About the Author(s)

Levona J. Johnson Email symbol
Department of Physiotherapy, Faculty of Community and Health Sciences, University of the Western Cape, Bellville, South Africa

Laura H. Schopp symbol
Department of Health Psychology, University of Missouri, Columbia, United States of America

Firdouza Waggie symbol
Department of Clinical and Community Engagement, Faculty of Community and Health Sciences, University of the Western Cape, Bellville, South Africa

José M. Frantz symbol
Department of Physiotherapy, Faculty of Community and Health Sciences, University of the Western Cape, Bellville, South Africa


Johnson LJ, Schopp LH, Waggie F, et al. Challenges experienced by community health workers and their motivation to attend a self-management programme. Afr J Prm Health Care Fam Med. 2022;14(1), a2911. https://doi.org/10.4102/phcfm.v14i1.2911

Original Research

Challenges experienced by community health workers and their motivation to attend a self-management programme

Levona J. Johnson, Laura H. Schopp, Firdouza Waggie, José M. Frantz

Received: 15 Jan. 2021; Accepted: 04 Nov. 2021; Published: 12 Jan. 2022

Copyright: © 2022. The Author(s). Licensee: AOSIS.
This is an Open Access article distributed under the terms of the Creative Commons Attribution License, which permits unrestricted use, distribution, and reproduction in any medium, provided the original work is properly cited.


Background: Community health workers (CHWs) are change agents expected to assist in decreasing the global burden of disease in the communities they serve. However, they themselves have health risk behaviours, which predispose them to non-communicable diseases and thus need to be empowered to make better health choices. There is a gap in literature detailing the challenges faced by CHWs in addressing their own health risk behaviours.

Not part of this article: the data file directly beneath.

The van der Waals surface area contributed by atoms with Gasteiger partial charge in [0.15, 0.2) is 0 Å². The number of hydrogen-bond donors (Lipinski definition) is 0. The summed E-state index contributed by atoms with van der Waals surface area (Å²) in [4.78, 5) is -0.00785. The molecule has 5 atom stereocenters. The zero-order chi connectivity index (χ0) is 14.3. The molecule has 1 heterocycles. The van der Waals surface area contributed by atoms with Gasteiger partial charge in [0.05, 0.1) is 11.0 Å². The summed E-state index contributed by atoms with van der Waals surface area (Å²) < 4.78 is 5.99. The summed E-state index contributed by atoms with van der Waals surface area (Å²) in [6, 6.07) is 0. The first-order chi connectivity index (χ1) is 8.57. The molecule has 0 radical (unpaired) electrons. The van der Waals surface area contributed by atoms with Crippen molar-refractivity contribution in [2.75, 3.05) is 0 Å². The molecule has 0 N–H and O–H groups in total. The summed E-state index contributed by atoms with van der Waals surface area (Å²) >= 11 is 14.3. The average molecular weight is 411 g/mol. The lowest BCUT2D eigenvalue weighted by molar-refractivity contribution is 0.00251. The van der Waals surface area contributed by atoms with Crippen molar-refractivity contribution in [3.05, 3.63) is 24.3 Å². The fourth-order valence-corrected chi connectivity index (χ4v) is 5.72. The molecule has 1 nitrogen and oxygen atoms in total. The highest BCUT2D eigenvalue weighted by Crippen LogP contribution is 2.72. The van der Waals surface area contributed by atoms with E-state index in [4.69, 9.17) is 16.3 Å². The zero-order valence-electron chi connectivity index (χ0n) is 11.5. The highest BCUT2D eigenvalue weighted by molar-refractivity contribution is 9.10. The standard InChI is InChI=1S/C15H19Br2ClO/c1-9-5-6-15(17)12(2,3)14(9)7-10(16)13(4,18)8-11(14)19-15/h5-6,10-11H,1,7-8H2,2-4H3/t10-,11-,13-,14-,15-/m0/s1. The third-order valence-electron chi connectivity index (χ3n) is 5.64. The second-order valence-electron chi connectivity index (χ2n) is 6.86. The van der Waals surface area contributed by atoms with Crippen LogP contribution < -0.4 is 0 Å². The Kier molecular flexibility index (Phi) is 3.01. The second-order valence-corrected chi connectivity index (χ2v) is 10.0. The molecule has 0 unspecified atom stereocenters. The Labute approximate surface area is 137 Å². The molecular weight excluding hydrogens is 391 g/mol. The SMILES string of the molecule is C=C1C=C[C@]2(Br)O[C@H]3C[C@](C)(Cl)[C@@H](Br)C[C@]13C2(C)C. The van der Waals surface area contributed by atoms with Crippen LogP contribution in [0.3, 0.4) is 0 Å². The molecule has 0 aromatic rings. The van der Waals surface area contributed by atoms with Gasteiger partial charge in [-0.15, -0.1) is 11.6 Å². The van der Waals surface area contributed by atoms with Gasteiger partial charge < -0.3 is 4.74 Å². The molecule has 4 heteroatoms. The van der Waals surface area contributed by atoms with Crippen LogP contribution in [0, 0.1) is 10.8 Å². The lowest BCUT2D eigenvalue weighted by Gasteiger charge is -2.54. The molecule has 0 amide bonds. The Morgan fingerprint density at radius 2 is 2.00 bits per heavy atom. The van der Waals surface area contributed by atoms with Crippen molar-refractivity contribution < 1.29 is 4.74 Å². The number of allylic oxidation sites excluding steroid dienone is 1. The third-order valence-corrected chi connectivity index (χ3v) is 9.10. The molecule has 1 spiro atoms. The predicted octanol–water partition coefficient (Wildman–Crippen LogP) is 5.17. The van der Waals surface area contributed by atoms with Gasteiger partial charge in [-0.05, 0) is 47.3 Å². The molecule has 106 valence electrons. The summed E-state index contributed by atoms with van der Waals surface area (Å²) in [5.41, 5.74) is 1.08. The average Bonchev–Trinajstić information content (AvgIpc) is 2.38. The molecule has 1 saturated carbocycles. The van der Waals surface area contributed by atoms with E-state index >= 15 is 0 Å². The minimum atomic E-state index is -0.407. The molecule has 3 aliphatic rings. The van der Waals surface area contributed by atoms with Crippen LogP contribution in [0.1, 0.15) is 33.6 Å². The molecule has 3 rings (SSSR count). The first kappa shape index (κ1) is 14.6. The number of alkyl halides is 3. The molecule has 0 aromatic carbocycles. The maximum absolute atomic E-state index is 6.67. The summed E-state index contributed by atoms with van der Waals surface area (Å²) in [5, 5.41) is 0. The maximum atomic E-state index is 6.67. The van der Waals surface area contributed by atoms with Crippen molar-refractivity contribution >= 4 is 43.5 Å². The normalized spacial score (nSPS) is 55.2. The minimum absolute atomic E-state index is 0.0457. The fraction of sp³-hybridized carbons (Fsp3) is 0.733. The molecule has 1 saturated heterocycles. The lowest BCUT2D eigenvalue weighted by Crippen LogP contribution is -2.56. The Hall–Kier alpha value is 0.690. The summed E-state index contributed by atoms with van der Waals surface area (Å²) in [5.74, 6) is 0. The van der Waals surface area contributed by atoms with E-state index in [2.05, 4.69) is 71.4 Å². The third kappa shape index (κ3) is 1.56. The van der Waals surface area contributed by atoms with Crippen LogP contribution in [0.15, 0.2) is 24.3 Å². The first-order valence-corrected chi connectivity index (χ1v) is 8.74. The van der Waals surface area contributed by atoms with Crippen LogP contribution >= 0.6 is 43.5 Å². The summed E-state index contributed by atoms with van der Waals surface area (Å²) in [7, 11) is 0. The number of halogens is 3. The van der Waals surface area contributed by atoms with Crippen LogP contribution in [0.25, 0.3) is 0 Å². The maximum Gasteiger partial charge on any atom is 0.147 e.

Aim: This study aimed to explore the challenges experienced by CHWs in carrying out their daily duties and the motivating factors to join a self-management programme.

Setting: The study was conducted in a low socio-economic urban area of the Western Cape, South Africa.

Methods: This study used a qualitative exploratory design using in-depth interviews to obtain rich data about the personal and professional challenges that CHWs experience on a daily basis.

Results: Five themes emerged with regard to professional challenges (social conditions, mental health of patients, work environment, patient adherence and communication). This cadre identified ineffective self-management as a personal challenge and two themes emerged as motivation for participating in a self-management programme: empowerment and widening perspective.